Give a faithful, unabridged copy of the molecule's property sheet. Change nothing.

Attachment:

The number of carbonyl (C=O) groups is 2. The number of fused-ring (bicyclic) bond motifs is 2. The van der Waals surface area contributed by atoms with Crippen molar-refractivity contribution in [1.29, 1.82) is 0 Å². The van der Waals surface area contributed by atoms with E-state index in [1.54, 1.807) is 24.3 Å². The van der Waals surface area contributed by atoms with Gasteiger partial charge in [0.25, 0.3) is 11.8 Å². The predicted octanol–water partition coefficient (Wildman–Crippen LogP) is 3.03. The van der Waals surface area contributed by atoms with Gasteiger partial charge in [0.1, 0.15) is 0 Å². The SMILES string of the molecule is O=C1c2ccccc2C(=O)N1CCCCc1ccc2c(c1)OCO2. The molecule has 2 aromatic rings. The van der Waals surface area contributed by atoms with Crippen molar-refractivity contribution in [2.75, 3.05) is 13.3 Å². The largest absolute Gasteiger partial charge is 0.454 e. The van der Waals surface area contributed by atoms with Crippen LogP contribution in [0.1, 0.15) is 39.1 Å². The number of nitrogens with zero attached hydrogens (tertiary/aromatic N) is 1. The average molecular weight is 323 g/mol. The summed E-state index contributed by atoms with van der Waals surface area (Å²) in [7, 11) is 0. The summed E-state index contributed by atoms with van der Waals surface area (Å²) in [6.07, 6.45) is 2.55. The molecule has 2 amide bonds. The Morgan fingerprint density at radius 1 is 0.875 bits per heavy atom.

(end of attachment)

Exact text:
The number of carbonyl (C=O) groups is 2. The number of fused-ring (bicyclic) bond motifs is 2. The van der Waals surface area contributed by atoms with Crippen molar-refractivity contribution in [1.29, 1.82) is 0 Å². The van der Waals surface area contributed by atoms with E-state index in [1.54, 1.807) is 24.3 Å². The van der Waals surface area contributed by atoms with Gasteiger partial charge in [0.25, 0.3) is 11.8 Å². The predicted octanol–water partition coefficient (Wildman–Crippen LogP) is 3.03. The van der Waals surface area contributed by atoms with Gasteiger partial charge in [0.1, 0.15) is 0 Å². The SMILES string of the molecule is O=C1c2ccccc2C(=O)N1CCCCc1ccc2c(c1)OCO2. The molecule has 2 aromatic rings. The van der Waals surface area contributed by atoms with Crippen molar-refractivity contribution in [2.75, 3.05) is 13.3 Å². The largest absolute Gasteiger partial charge is 0.454 e. The van der Waals surface area contributed by atoms with Crippen LogP contribution in [0.1, 0.15) is 39.1 Å². The number of nitrogens with zero attached hydrogens (tertiary/aromatic N) is 1. The average molecular weight is 323 g/mol. The summed E-state index contributed by atoms with van der Waals surface area (Å²) in [7, 11) is 0. The summed E-state index contributed by atoms with van der Waals surface area (Å²) in [6.07, 6.45) is 2.55. The molecule has 2 amide bonds. The Morgan fingerprint density at radius 1 is 0.875 bits per heavy atom.